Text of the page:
President Barack Obama made an emotional, public appeal to Senate Democrats on Wednesday to finish the job on health care reform.
Appearing at a Senate Democratic Caucus retreat, Obama acknowledged the difficulties that the party has had in dealing with a Republican bloc hell-bent on filibustering even the most mundane pieces of legislation. But he implored the lawmakers to remember why they had run for office and the promises they had made to their constituents.
"So many of us campaigned on the idea that we were going to change this health care system," the president declared. "So many of us looked people in the eye who had been denied because of a pre-existing condition, or just didn't have health insurance at all... and we said we were going to change it. Well, here we are with a chance to change it."
He continued: "There's a direct link between the work that you guys did on that and the reason you got into public office in the first place. And so as we think about moving forward, I hope we don't lose sight of why we're here. We've got to finish the job on health care."
The president's appearance came just one day after House Speaker Nancy Pelosi (D-Calif.), in a conference call with new media reporters, spoke in favor of the Senate fixing its health care bill by whatever parliamentary means possible as a pre-requisite for House Democratic action.
"The fact is, when [they] go into reconciliation," Pelosi said, "if in fact the Senate decides to do that...I believe that it would be predicated on those areas of agreement that were signed off on before,"
If the ball is indeed in the Senate's court, it's members did not receive specific instructions from Obama on how to get health care passed. The president stuck mainly to the broad appeals for action while also acknowledging that the process had been hurt by the lack of transparency in late-stage negotiations. "I think we paid a price for it," he said, in reference to talks that went unrecorded by C-SPAN cameras, as he had promised they would during his campaign.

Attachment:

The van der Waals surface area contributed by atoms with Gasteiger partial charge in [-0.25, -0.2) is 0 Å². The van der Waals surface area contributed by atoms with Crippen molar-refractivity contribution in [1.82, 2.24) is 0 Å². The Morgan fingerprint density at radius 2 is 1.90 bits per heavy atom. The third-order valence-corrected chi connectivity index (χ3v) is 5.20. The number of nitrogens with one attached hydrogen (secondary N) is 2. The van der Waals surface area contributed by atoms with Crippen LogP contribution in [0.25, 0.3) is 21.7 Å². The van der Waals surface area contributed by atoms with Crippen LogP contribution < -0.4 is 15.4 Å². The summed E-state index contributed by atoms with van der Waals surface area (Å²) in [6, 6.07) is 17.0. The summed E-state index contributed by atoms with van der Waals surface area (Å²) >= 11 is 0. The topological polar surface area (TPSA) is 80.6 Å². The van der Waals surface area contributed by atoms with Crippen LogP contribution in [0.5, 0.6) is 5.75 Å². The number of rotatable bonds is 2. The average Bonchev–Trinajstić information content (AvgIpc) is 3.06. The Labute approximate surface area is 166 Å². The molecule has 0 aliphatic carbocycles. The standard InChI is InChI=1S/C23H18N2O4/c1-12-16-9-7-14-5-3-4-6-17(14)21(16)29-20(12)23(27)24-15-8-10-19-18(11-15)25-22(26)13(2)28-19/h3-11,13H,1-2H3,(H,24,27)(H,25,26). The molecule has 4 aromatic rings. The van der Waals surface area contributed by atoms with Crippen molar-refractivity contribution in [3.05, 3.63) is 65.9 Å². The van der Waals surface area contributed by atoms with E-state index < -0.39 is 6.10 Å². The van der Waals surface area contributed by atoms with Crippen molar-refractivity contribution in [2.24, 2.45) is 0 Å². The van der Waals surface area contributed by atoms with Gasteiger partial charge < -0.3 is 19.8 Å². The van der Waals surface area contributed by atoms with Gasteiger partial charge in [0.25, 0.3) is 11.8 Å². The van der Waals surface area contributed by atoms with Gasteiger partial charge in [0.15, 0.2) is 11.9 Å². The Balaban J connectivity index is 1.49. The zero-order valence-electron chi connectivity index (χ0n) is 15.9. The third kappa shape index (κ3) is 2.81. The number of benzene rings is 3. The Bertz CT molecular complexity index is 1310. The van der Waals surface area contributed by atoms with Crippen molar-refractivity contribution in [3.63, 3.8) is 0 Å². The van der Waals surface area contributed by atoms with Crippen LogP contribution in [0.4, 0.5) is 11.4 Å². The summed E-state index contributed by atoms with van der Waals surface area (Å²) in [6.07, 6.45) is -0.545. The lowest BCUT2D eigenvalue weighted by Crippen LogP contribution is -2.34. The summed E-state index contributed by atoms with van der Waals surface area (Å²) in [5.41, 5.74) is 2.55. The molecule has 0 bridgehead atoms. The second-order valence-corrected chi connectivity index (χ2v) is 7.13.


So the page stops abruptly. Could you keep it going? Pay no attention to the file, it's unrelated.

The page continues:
Obama also offered a sharp rebuke of lawmakers on the other side of the aisle for feigning an interest in bipartisanship when their objective is clearly to trip up the entire reform process. "They say they want to work with us, and we extend a hand and get a fist in return," he said.
It was probably no coincidence that the first four senators to ask questions -- Arlen Specter (Pennsylvania), Michael Bennet (Colorado), Blanche Lincoln (Arkansas) and Kirsten Gillibrand (New York) -- all find themselves facing tough primary or general-election races. To varying degrees, Obama used their questions as a means of addressing and alleviating larger political concerns. In a message to the Democratic Caucus at large, he urged everyone to stop watching cable news and start talking to constituents at home.
"Just turn off the TV," he said. "And go talk to folks out there instead of being in this echo chamber where the topic is constantly politics... It is much more difficult to get a conversation focused on how we are going to help people than a conversation on how this is going to help or hurt somebody politically."